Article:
The only negative I found was that feedback from the front tire became vague as I picked up the pace. Reaching knee dragging lean angles was not a problem, but it takes trust to get there. Once off the racetrack, these sticky the tires easily passed the universal “thumbnail test” for perceived grip potential. Curiously, the front tread area wraps far enough around the tire to leave a rather large chicken strip even after reaching knee-dragging lean angles.

Riding Impressions: Street
Maximum grip and stability are important features when riding hard on the racetrack, but a sport street tire must also provide predictable manners and a reasonably comfortable ride. In this area, Mitas manages to find a good balance. Grip is more than adequate for street riding and the tire rolls into corners consistently and predictably. The somewhat stiff carcass transfers a bit more harshness to the chassis than similar sport tires, but that rigidness also contributes to feel and stability when cornering and braking more aggressively.

Cornering characteristics are very good with moderate countersteering effort needed to initiate lean. A slight amount of oversteer happens at about 30 degrees of lean angle with the bike falling into the turn a tiny bit more than expected, but nothing of concern.

Cornering characteristics are very good with moderate countersteering effort needed to initiate lean. A slight amount of oversteer happens at about 30 degrees of lean angle with the bike falling into the turn a tiny bit more than expected, but nothing of concern.

Pricing is competitive, but not exceptionally cheap, so the reason to consider the Sport Force+ is for its ability to perform at a very high level in all conditions while also providing decent longevity. Our test set spent a half-day on the racetrack at a fast intermediate pace along with 1,200 street miles that included Deal’s Gap and the Blue Ridge Parkway. Considering the grip these tires provide, the lifespan is appearing to be surprisingly good. Of course, time will tell just how long they last.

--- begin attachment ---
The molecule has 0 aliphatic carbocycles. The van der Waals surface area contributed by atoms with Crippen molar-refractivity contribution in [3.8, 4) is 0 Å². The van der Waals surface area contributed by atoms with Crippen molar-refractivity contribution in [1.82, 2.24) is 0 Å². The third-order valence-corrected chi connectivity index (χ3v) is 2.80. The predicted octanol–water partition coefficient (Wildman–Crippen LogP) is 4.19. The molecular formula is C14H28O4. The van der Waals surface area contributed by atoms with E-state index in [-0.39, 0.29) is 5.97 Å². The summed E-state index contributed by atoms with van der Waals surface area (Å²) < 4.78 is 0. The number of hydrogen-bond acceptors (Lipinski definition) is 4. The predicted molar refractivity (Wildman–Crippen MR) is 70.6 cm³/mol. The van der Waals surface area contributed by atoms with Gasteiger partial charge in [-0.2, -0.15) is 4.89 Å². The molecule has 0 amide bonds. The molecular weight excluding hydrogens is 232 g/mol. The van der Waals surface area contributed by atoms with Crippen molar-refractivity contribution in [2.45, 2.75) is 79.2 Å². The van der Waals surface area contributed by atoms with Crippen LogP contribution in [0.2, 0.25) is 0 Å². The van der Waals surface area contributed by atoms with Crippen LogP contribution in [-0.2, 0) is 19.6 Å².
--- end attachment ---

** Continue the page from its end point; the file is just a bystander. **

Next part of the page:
Overall, the Mitas Sport Force + is a really good tire that compares well with the more recognizable sport tire brands. Sizing is strictly for 17 inch wheels and ranges from 110-120 fronts and 150-190 rears (You can find a 190 rear for sale HERE). Retail pricing is around $100.00 for fronts and $140.00 for a 180-size rear.


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RITZ TV- Episode 1- Interview with racer Stephanie Funk

In this first episode of Riding In The Zone, I talk to Stephanie Funk, a professional race driver whose love of motor sports has begun to bleed over into the world of motorcycling. Stephanie talks about her love of riding, how she got into the sport, women and motorcycling, how to get a closer look at the world of motorcycling through track days, and much more.

Stay tuned for more episodes. Subscribe to learn when new episodes air.

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Episode One: An interview with Auto racer and motorcycle track day rider, Stephanie Funk.


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RITZ Podcast Episode 4 – Starting the Track Day or Racing Season Off Right with Instructor and Racer, Paul Duval

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This episode is an interview with Paul Duval, championship LRRS racer and track day instructor shares his thoughts on getting up to speed for a new racing and track day season.

Also available to download on iTunes and SoundCloud

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Riding in the Zone Podcast Episode 3- Interview with Stephanie Funk, Car Racer & Track Day Rider

Today’s episode is an interview with Stephanie Funk, championship SCCA (car) racer and motorcyclist who shares her thoughts on racing and track days.

Also available to download on iTunes and SoundCloud

See all of the podcasts on SoundCloud or here


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Riding in the Zone Podcast Episode 2- Countersteering

Today’s episode is on countersteering. What is it and how do you do it?

A motorcycle turns by leaning. Once the bike is banked over, the geometry of the chassis, as well as the rounded profile of the tires and hard-to-describe forces cause the machine to arc around the curve. So, to turn a bike you must get the motorcycle to go from upright to leaned…precisely and efficiently.